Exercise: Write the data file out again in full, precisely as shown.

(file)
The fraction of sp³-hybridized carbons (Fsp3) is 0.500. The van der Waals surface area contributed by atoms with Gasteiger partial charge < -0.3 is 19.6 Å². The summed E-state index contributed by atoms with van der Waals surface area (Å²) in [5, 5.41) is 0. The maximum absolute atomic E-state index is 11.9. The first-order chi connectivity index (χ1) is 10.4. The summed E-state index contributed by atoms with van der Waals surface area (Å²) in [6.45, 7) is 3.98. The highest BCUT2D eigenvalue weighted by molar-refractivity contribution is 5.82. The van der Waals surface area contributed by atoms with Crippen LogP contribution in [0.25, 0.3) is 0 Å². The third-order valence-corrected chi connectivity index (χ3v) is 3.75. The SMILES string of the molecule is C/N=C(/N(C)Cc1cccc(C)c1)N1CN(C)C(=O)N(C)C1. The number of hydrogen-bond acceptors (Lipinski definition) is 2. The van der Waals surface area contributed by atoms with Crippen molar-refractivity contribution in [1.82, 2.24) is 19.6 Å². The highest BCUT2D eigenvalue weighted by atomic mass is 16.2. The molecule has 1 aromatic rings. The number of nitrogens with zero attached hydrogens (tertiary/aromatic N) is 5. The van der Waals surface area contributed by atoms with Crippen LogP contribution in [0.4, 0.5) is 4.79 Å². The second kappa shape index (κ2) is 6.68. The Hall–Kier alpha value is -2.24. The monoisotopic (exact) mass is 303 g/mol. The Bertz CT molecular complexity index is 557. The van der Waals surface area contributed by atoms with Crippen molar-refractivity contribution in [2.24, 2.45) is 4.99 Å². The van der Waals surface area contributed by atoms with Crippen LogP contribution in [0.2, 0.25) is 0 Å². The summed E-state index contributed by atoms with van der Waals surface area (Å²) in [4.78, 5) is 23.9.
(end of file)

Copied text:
The fraction of sp³-hybridized carbons (Fsp3) is 0.500. The van der Waals surface area contributed by atoms with Gasteiger partial charge < -0.3 is 19.6 Å². The summed E-state index contributed by atoms with van der Waals surface area (Å²) in [5, 5.41) is 0. The maximum absolute atomic E-state index is 11.9. The first-order chi connectivity index (χ1) is 10.4. The summed E-state index contributed by atoms with van der Waals surface area (Å²) in [6.45, 7) is 3.98. The highest BCUT2D eigenvalue weighted by molar-refractivity contribution is 5.82. The van der Waals surface area contributed by atoms with Crippen LogP contribution in [0.25, 0.3) is 0 Å². The third-order valence-corrected chi connectivity index (χ3v) is 3.75. The SMILES string of the molecule is C/N=C(/N(C)Cc1cccc(C)c1)N1CN(C)C(=O)N(C)C1. The number of hydrogen-bond acceptors (Lipinski definition) is 2. The van der Waals surface area contributed by atoms with Crippen molar-refractivity contribution in [1.82, 2.24) is 19.6 Å². The highest BCUT2D eigenvalue weighted by atomic mass is 16.2. The molecule has 1 aromatic rings. The number of nitrogens with zero attached hydrogens (tertiary/aromatic N) is 5. The van der Waals surface area contributed by atoms with Crippen LogP contribution in [0.4, 0.5) is 4.79 Å². The second kappa shape index (κ2) is 6.68. The Hall–Kier alpha value is -2.24. The monoisotopic (exact) mass is 303 g/mol. The Bertz CT molecular complexity index is 557. The van der Waals surface area contributed by atoms with Crippen molar-refractivity contribution in [2.24, 2.45) is 4.99 Å². The van der Waals surface area contributed by atoms with Crippen LogP contribution in [0.2, 0.25) is 0 Å². The summed E-state index contributed by atoms with van der Waals surface area (Å²) in [4.78, 5) is 23.9.